The National School Lunch Program
Lunch Program infographic (pdf)
Learn about D.C. Public Schools' Wellness Policy.
...guarantees that millions of low-income children receive a healthy lunch during their school day. All children can participate in the program, but low-income children qualify for free or reduced-price meals. Any public school, charter or nonprofit private school can participate in the National School Lunch Program, and public or nonprofit private residential child care institutions can also participate. In the District, 50,277 low-income children benefited each day in school year 2013-2014.
What’s happening with school lunch in D.C.?
Help Us Celebrate National School Lunch Week October 10-14th!
National School Lunch Week, founded in 1962 by President Kennedy, is an official celebration of the National School Lunch Program. The week offers school staff, faculty, students, and families the opportunity to acknowledge the importance of healthy school lunch, the D.C. Healthy Schools Act and the benefits that they offer to students in D.C traditional and charter public schools.
Check out the resources below and help spread the word about this important week.
- School Lunch Infographic (pdf)
- Communications Toolkit (pdf)
- School Nutrition Association Website
- Information on the USDA National School Lunch Program
In honor of National School Lunch Week, DC Central Kitchen is inviting parents with children enrolled in 10 DCPS Schools to enjoy a FREE lunch on Thursday, October 13th in the school cafeteria. If you are a DCPS parent interested in attending, contact your school for more information:
- Aiton Elementary School
- Burrville Elementary School
- C.W. Harris Elementary School
- Drew Elementary School
- Houston Elementary School
- Nalle Elementary School
- River Terrace Education Campus
- Ron Brown Education Campus
- Smothers Elementary School
- Walker-Jones Education Campus
D.C. Healthy Schools Act eliminates co-payment that families used to pay for reduced-price lunch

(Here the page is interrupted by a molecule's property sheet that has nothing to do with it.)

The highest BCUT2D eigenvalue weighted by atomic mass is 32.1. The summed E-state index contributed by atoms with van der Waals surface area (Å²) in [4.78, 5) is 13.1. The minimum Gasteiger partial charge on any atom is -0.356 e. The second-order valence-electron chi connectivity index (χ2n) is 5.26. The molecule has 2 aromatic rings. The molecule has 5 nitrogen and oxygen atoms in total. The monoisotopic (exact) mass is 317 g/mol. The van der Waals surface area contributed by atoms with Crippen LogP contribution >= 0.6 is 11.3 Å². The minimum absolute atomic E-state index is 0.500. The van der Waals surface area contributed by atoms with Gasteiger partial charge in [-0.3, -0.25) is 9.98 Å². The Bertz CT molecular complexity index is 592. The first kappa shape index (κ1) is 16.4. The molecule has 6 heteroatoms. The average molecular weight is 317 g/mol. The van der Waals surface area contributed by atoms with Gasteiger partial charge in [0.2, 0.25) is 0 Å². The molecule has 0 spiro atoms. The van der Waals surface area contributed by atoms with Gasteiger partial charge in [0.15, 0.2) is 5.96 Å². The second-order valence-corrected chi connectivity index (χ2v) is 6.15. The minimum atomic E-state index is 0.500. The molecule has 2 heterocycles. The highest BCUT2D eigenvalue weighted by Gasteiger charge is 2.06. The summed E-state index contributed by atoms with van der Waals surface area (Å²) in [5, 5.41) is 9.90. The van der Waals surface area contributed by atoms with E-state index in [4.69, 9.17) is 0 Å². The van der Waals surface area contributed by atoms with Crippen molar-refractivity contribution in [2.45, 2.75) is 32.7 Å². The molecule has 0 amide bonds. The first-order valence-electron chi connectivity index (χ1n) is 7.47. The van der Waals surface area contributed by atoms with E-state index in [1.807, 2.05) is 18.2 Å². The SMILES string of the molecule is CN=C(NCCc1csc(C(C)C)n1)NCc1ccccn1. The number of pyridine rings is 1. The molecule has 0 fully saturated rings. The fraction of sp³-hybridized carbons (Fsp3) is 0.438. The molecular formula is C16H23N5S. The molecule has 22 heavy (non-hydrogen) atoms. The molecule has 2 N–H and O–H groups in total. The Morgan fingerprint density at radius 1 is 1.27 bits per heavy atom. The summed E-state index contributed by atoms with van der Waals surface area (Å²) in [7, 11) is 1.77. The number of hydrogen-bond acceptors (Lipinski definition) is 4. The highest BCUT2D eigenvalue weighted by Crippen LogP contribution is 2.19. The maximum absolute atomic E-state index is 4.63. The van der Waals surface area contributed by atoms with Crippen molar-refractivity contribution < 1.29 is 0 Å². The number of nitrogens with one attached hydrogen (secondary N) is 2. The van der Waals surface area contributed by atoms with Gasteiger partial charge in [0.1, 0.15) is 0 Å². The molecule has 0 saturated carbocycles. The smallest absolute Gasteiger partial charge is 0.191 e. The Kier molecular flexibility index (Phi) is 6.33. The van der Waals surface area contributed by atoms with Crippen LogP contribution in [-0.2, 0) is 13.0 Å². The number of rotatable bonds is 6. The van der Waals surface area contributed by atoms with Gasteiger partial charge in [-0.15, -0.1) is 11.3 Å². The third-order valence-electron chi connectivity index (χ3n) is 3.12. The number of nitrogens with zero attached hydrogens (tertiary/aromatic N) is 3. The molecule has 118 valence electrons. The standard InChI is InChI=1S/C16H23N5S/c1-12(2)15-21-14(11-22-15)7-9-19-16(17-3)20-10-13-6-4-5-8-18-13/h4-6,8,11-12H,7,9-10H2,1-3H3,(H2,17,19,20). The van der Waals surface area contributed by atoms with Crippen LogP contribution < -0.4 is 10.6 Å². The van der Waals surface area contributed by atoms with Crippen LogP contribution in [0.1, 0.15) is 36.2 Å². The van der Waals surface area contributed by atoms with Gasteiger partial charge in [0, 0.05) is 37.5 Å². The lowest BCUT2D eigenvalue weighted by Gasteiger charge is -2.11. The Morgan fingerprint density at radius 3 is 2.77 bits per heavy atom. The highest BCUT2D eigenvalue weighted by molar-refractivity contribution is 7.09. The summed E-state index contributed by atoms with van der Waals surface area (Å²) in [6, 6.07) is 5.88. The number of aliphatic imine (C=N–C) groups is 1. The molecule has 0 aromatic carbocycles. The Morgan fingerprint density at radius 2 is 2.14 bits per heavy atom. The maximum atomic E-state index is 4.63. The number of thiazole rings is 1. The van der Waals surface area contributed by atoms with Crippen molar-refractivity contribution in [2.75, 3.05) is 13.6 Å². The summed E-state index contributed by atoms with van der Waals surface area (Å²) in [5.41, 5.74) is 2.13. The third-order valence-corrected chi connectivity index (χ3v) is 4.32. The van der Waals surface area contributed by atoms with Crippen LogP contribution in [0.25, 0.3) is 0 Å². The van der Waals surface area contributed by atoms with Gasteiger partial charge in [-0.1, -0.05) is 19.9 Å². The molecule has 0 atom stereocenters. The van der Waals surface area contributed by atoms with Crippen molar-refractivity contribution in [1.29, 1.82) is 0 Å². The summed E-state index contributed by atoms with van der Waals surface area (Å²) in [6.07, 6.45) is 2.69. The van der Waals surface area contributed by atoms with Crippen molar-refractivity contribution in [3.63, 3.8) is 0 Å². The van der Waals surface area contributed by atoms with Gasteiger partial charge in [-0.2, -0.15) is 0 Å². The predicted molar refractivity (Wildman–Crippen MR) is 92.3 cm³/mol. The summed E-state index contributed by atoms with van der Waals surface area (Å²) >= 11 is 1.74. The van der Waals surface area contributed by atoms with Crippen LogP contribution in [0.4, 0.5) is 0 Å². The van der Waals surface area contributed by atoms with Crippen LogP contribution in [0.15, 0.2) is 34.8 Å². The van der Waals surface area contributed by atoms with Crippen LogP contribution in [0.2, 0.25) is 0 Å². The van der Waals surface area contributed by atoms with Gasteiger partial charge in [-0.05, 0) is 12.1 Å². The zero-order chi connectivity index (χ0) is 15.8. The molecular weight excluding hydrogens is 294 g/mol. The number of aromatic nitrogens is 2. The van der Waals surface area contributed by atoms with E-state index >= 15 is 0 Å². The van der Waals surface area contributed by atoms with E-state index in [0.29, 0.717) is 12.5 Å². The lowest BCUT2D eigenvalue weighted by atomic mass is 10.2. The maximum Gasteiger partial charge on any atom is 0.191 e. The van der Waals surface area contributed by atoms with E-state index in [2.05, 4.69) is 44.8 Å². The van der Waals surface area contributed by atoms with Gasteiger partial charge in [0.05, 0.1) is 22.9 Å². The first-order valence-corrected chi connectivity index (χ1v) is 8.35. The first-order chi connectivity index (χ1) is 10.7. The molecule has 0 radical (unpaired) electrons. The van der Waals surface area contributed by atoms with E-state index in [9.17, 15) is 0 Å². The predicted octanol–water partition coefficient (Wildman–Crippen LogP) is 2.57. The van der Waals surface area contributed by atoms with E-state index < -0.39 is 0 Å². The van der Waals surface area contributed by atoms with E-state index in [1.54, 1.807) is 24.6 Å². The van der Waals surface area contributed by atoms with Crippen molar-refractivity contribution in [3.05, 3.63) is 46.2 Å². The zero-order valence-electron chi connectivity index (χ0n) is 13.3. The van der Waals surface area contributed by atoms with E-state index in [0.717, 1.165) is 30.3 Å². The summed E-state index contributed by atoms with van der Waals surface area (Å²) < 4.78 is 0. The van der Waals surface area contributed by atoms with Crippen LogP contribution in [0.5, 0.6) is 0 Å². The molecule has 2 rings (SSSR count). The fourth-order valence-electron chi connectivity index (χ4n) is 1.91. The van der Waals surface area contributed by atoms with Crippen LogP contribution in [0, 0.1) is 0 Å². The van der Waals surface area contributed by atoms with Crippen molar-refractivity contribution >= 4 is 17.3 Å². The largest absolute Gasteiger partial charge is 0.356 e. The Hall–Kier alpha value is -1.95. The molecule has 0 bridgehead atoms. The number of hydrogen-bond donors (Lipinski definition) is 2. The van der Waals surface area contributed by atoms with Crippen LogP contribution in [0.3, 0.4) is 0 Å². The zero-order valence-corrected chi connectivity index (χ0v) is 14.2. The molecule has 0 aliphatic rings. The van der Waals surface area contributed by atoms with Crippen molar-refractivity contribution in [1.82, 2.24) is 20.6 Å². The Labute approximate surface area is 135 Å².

Thanks to the Healthy Schools Act, children living in households with incomes between 130 percent and 185 percent of the federal poverty level will no longer have to pay a co-payment for reduced-price lunch at all D.C. public and public charter schools.
Before the Healthy Schools Act, D.C. Public Schools charged 20 cents and charter schools charged up to 40 cents for reduced-price lunch. Low-income families struggling with fixed costs for food, rent, utilities, transportation, and child care often do not have spare money for co-payments. And when schools charge interests on student accounts or deny children a meal when their accounts maintain a balance, this co-payment can constitute a serious hardship.
To support implementation (pdf) of this requirement, DCPS and public charter schools that comply with all of Sections 202 and 203 in Title II of the Act will receive 40 cents extra for each lunch served to students who qualify for reduced-price meals.
D.C. Hunger Solutions can help by:
- advocating for policy improvements to make school meals work for low-income families and improve meal quality;
- conducting outreach to increase participation in school meals;
- implementing a plan to collect meal applications to enable D.C. schools to access full federal funding;
- helping your school enroll in the National School Lunch Program or develop strategies to improve school meal quality;
- promoting the Healthy Schools Act in D.C. schools.
Help Us Spread the Word:
- Promote the importance of school meals.
- Collect D.C. Public School meal applications from all households so that schools can get maximum federal reimbursements for school meals and Title I funding. The DCPS application is available in multiple languages.
- Download our Guide to Collecting School Meal Applications (pdf).
- Contact us with your questions or concerns about school meal quality.